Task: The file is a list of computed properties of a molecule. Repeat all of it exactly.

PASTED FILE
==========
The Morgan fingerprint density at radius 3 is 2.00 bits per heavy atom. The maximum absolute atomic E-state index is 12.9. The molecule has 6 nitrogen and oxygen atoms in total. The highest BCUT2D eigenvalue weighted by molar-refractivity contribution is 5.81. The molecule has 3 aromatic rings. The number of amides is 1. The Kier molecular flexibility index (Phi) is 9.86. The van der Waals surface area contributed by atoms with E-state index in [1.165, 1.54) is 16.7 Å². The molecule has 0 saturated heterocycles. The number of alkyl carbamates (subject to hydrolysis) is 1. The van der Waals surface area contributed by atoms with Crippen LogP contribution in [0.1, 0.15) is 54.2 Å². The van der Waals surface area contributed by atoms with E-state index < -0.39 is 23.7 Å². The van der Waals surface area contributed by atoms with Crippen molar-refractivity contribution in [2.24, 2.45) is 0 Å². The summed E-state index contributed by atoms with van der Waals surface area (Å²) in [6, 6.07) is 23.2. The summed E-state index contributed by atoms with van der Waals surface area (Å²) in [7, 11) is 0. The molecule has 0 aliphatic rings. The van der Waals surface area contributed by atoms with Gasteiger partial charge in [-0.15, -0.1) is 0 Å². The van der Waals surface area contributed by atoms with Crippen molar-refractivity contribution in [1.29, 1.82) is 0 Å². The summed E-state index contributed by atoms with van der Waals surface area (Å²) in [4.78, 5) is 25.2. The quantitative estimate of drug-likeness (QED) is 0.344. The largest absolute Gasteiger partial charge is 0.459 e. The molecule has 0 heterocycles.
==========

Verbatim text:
The Morgan fingerprint density at radius 3 is 2.00 bits per heavy atom. The maximum absolute atomic E-state index is 12.9. The molecule has 6 nitrogen and oxygen atoms in total. The highest BCUT2D eigenvalue weighted by molar-refractivity contribution is 5.81. The molecule has 3 aromatic rings. The number of amides is 1. The Kier molecular flexibility index (Phi) is 9.86. The van der Waals surface area contributed by atoms with E-state index in [1.165, 1.54) is 16.7 Å². The molecule has 0 saturated heterocycles. The number of alkyl carbamates (subject to hydrolysis) is 1. The van der Waals surface area contributed by atoms with Crippen LogP contribution in [0.1, 0.15) is 54.2 Å². The van der Waals surface area contributed by atoms with E-state index < -0.39 is 23.7 Å². The van der Waals surface area contributed by atoms with Crippen molar-refractivity contribution in [2.24, 2.45) is 0 Å². The summed E-state index contributed by atoms with van der Waals surface area (Å²) in [6, 6.07) is 23.2. The summed E-state index contributed by atoms with van der Waals surface area (Å²) in [7, 11) is 0. The molecule has 0 aliphatic rings. The van der Waals surface area contributed by atoms with Gasteiger partial charge in [-0.15, -0.1) is 0 Å². The van der Waals surface area contributed by atoms with Crippen molar-refractivity contribution in [1.29, 1.82) is 0 Å². The summed E-state index contributed by atoms with van der Waals surface area (Å²) in [4.78, 5) is 25.2. The quantitative estimate of drug-likeness (QED) is 0.344. The largest absolute Gasteiger partial charge is 0.459 e. The molecule has 0 heterocycles.